\ '|', 'Todo', 'TagsProperties', 'Date', 'Agenda', 'Misc', '|',
\ 'Export']
Every plugin must be enabled by the user by setting the g:org_plugins
variable. By default all shipped plugins are enabled. Example:
let g:org_plugins = ['ShowHide', '|', 'Navigator', 'EditStructure']
Files and folders~
├── debian - files needed for building a Debian package
├── doc - vim documentation
├── documentation - development documentation
├── examples - example of aplugin
├── ftdetect - Filetype detection for orgmode files
├── ftplugin - Home of the main part of vim-orgmode
│ └── orgmode - Home for all Python code
│ ├── liborgmode - vim unrelated part of vim-orgmde. Contains
│ │ basic data structures and algorithms to
│ │ parse and edit orgfiles.
│ └── plugins - Home for all orgmode plugins
├── indent - Indentation for orgmode files
├── syntax - Syntax highlighting
├── tests - Tests to verify the consistency and
│ correctness of orgmode and the plugins
├── build_vmb.vim - Build file for creating a Vimball
├── install-vmb.vim - Local installation of vmb via make target
├── LICENSE - License Information
├── - README :)
└── Makefile - make commands
Writing a plugin~
To write a plugin:
1. copy file ftplugin/orgmode/plugins/ to
2. Change class name to "YourPlugin"
3. Set the menu name, it doesn't need to match the filename anymore, e.g.
"Your Plugin"
4. Prepare keybindings in function register by defining a proper action and
a key this action should be mapped to. For further information refer to
section Keybindings.
5. Register your plugin:
let g:org_plugins = ['ShowHide', '|', 'Navigator', 'EditStructure',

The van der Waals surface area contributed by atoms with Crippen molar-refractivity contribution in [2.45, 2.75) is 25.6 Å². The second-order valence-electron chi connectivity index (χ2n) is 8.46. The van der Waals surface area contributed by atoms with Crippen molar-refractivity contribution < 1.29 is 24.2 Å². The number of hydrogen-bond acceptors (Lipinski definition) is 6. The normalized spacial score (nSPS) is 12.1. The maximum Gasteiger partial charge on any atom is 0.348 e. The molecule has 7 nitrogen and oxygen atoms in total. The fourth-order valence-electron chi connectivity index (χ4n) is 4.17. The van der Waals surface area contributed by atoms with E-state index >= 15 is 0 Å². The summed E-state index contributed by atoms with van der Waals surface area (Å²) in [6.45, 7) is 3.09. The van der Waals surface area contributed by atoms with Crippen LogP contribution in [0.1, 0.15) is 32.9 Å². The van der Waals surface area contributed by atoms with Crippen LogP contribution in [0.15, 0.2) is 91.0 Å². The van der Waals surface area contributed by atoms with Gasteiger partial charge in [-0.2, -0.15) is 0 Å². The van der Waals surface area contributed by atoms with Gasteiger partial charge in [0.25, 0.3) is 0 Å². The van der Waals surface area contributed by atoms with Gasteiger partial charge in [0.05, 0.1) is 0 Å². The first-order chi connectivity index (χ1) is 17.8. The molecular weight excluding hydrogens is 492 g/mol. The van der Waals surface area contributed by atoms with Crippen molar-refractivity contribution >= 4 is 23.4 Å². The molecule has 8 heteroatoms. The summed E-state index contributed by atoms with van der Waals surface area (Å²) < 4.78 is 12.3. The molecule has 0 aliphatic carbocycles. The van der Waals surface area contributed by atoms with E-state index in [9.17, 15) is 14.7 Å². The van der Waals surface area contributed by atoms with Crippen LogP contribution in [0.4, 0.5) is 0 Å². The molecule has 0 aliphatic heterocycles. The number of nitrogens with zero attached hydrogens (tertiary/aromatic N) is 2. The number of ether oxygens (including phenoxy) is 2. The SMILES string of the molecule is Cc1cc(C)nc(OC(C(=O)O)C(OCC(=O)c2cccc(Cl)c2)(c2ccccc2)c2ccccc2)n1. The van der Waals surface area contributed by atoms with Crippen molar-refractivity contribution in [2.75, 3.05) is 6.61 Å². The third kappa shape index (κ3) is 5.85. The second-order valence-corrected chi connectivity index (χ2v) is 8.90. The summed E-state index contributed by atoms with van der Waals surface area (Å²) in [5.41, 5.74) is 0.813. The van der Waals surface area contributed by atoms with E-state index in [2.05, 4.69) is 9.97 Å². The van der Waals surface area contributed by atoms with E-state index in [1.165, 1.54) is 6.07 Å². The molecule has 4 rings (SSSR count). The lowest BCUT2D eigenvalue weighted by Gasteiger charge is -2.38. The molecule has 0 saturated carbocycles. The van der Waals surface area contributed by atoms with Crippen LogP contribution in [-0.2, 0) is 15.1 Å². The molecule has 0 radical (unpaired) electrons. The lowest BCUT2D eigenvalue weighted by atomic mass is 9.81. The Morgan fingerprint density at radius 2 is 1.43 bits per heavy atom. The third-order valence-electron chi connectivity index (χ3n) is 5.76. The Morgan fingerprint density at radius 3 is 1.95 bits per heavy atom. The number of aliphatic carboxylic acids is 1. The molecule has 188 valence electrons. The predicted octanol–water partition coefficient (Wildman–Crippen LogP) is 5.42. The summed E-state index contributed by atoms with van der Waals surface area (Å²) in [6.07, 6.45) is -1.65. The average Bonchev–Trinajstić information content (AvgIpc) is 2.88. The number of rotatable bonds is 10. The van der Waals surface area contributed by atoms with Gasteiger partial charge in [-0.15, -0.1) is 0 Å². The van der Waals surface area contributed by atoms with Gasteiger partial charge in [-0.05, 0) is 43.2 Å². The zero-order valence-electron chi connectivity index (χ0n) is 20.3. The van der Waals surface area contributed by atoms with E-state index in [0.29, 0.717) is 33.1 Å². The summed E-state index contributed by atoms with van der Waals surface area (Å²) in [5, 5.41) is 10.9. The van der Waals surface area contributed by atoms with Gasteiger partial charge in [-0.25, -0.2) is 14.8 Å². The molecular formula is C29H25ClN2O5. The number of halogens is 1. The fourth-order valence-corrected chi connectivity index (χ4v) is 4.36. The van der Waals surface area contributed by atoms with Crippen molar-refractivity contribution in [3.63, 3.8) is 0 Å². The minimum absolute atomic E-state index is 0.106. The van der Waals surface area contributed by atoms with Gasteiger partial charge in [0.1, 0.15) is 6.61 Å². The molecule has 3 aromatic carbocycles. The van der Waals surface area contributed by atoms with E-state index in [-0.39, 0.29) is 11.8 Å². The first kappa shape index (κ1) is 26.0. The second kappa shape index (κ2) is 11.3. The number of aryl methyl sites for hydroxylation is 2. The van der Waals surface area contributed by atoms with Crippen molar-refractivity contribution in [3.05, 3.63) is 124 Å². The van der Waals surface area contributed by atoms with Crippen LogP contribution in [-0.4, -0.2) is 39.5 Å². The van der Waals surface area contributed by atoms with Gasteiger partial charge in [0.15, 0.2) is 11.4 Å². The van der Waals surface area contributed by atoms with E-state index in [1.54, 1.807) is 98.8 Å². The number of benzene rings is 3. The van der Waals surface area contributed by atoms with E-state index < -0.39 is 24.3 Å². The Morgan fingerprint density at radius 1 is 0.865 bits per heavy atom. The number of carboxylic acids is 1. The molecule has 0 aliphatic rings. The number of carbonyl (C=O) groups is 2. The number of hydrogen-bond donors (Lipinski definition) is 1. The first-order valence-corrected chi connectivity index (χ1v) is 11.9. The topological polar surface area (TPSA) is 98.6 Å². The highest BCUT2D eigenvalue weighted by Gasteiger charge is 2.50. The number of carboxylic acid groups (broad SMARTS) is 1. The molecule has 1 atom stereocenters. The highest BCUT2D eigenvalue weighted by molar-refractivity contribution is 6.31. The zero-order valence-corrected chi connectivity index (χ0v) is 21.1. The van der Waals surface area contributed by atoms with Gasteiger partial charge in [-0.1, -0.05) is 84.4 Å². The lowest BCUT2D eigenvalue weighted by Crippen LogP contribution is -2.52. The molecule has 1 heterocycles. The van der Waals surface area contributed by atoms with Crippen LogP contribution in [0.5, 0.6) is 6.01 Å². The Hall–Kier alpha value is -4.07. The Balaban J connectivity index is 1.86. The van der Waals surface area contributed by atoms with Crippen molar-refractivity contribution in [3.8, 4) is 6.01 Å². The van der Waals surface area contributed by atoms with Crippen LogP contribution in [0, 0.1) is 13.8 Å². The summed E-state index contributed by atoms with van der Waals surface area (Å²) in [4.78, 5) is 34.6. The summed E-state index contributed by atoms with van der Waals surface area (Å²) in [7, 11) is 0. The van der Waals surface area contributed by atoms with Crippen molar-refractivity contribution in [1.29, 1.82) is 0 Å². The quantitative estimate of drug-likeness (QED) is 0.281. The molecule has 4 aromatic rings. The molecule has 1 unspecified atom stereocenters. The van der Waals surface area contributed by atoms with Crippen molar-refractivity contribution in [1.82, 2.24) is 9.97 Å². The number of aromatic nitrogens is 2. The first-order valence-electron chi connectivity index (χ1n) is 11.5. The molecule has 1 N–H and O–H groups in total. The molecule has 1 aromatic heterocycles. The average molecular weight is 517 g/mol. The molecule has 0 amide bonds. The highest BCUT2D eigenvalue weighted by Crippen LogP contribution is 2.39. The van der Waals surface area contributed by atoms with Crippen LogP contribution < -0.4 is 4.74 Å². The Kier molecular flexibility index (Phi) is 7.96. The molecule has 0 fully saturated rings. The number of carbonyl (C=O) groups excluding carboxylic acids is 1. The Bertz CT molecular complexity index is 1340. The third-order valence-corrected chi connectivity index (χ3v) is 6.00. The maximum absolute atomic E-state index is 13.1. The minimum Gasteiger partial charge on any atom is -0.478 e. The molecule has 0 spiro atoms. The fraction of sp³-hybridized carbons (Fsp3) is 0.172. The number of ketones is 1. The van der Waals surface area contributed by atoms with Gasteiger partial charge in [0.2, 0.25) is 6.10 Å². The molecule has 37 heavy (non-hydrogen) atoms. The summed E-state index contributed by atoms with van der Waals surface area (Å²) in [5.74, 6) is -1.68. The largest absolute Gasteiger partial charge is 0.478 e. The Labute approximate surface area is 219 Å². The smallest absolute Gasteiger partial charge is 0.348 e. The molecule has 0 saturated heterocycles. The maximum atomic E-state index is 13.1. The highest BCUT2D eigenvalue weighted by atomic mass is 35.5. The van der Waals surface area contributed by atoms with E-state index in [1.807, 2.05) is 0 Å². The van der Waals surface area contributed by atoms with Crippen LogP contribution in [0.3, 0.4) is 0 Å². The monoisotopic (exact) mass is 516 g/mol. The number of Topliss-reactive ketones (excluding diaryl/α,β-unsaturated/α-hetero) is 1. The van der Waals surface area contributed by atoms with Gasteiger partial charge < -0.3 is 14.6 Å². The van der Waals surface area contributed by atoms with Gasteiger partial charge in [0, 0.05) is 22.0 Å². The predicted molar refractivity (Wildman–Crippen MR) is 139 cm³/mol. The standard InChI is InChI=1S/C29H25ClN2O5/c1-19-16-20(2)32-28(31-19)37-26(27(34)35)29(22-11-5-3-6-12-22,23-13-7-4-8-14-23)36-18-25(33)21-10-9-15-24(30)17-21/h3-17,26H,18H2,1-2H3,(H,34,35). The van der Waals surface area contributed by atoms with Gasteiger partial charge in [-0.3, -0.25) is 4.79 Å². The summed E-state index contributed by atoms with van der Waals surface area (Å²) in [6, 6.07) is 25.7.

\ 'YourPlugin']
6. Write unittests and implement YourPlugin.
Keybindings alias mappings are described very well in the vim
documentation, see |map-modes|. vim-orgmode tries to make it easy for the
developer to register new keybindings, make them customizable and provide
menu entries so that the user can access the functionality like in original
This is done by providing three classes: Keybinding, Plug and ActionEntry
This is the basic class that encapsulates a single keybinding consisting
of a key/mapping and an action. Several options can be set when creating
the object to specify the mode and all kinds of other things.
If a Plug is given instead of an action string the Plug is bound to the
key. All relevant data is read from the Plug, e.g. name, mode aso.
Map g{ to moving to parent heading in normal mode:
Keybinding('g{', \
':py ORGMODE.plugins["Navigator"].parent(mode="normal")<CR>', \
vim -> :nmap g{
\ :py ORGMODE.plugins["Navigator"].parent(mode="normal")<CR>
Map g{ to moving to parent heading in normal mode by using a Plug:
Keybinding('g{', Plug('OrgJumpToParentNormal', \
':py ORGMODE.plugins["Navigator"].parent(mode="normal")<CR>'))
vim -> :nnoremap <Plug>OrgJumpToParentNormal :py
\ ORGMODE.plugins["Navigator"].parent(mode="normal")<CR>
vim -> :nmap g{ <Plug>OrgJumpToParentNormal
A Plug is a unique keybinding that can not be executed by pressing
any key. This makes it a special Keybinding that takes a name and
an action to create an object. A plug normally goes together with a
regular Keybinding to bind the Plug to a key.
This special behavior is needed to ensure that keybindings are
customizable by the user. If the user creates a keybinding to a
Plug the Keybinding object makes sure that the users keybinding is
used and the keybinding specified by the plugin is not used.
Map g{ to moving to parent heading in normal mode by using a Plug:
Keybinding('g{', Plug('OrgJumpToParentNormal', \
':py ORGMODE.plugins["Navigator"].parent(mode="normal")<CR>'))
vim -> :nnoremap <Plug>OrgJumpToParentNormal